#OntheEdgeofGone by #CorinneDuyvis #ScienceFiction #Autism #AutismAwarenessMonth #BookReview

“January 29, 2035.

That’s the day the comet is scheduled to hit—the big one. Denise and her mother and sister, Iris, have been assigned to a temporary shelter near their hometown of Amsterdam to wait out the blast, but Iris is nowhere to be found, and at the rate Denise’s drug-addicted mother is going, they’ll never reach the shelter in time.

Then a last-minute encounter leads them to something better than a temporary shelter: a generation ship that’s scheduled to leave Earth behind and colonize new worlds after the comet hits. But each passenger must have a practical skill to contribute. Denise is autistic and fears that she’ll never be allowed to stay. Can she obtain a spot before the ship takes flight? What about her mother and sister?

When the future of the human race is at stake, whose lives matter most?”

April is Autism Awareness Month, and since two of my four kids are considered autistic (when they were younger, I was told using the term autistic was offensive, now I’m told that saying having autism is offensive and quite frankly, it all depends on who you talk to as to the correct terminology), I thought I’d read or listen to some books where autism was a central factor, whether it be non-fiction or fiction. On the Edge of Gone (Amazon) is a speculative fiction novel set in the not-so-distant future with a comet barreling toward earth. (Coincidentally, I started listening to this book the day the news was reporting on the ginormous comet was heading toward earth, but don’t worry, it’s going to fly past us.)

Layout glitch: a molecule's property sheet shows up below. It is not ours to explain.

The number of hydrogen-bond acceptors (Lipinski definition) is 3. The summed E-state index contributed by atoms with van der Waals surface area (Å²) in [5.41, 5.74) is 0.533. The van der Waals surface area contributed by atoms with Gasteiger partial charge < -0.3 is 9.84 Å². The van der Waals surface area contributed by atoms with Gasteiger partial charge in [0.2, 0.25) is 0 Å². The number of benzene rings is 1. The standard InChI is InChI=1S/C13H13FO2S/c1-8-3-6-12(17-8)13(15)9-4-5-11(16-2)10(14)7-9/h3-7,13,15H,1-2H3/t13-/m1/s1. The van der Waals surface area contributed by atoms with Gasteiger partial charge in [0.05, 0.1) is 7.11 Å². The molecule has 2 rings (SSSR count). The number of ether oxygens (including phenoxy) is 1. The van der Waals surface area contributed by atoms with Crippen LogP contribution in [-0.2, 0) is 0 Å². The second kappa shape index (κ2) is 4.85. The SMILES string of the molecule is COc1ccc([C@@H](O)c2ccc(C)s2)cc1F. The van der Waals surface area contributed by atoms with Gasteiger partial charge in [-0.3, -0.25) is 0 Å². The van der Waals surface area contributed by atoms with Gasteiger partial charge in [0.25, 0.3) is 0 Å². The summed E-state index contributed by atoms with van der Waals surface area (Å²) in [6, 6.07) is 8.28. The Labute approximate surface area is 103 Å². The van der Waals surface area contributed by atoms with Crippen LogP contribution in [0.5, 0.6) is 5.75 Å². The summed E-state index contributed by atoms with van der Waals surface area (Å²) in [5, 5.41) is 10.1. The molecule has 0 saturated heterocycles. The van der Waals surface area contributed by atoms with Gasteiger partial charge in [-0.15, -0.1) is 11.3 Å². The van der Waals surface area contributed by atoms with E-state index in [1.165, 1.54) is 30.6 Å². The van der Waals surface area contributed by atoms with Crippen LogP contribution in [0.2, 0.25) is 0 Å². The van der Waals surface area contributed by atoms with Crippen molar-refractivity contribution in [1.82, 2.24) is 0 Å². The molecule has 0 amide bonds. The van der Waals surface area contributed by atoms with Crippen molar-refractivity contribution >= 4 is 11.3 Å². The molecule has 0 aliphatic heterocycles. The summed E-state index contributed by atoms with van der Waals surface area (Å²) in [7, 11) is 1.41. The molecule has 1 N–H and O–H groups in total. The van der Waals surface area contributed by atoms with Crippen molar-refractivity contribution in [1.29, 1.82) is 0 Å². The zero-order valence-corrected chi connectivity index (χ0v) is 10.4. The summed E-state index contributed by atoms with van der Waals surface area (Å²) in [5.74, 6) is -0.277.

I really felt for Denise, the biracial teen with her junkie mother and transgender sister, and the plight they faced. Denise has a hard enough time navigating the world with her autism, and holy crap, a comet is going to hit the northern hemisphere soon, Her totally unreliable mom and currently absent sister are no help. They’re currently near Amsterdam, and there are shelters set up, but her mom keeps dragging her feet getting to the shelter. Instead, on the way to the shelter, they run across a generation ship, a massive spacecraft that is meant to fly off to another inhabitable planet like many other ships that have already left.

Just because there’s a spaceship in this story does not mean that this book takes place in space, or is, in fact, super science-fiction-y, which is what I liked about it. I like sci-fi that is grounded in current reality. This book has all the elements of a survival story. The autism plays a part of Denise’s character development, but I didn’t feel it was central to the story. She’s “high-functioning” (I know some people say you’re not supposed to say that anymore, but that’s the term our family uses) and proves useful to the generation ship and others.

As with any survival story, there are moments of peril, and sometimes there are journeys to various shelters and spots where the damage from the comet and ensuing tsunami aren’t as great. There’s tech mentioned in the story, like something sounding like an apple watch or advanced smart phone, I wasn’t sure which, but the book is definitely not tech heavy. Like I said, this is ultimately a survival story, and how an autistic teen reacts in the face of disaster.

Big props for all the diversity in the book; it was refreshing where it seemed to be added almost as an afterthought, and someday in the future, hopefully it will become so normal that it needn’t be mentioned at all.

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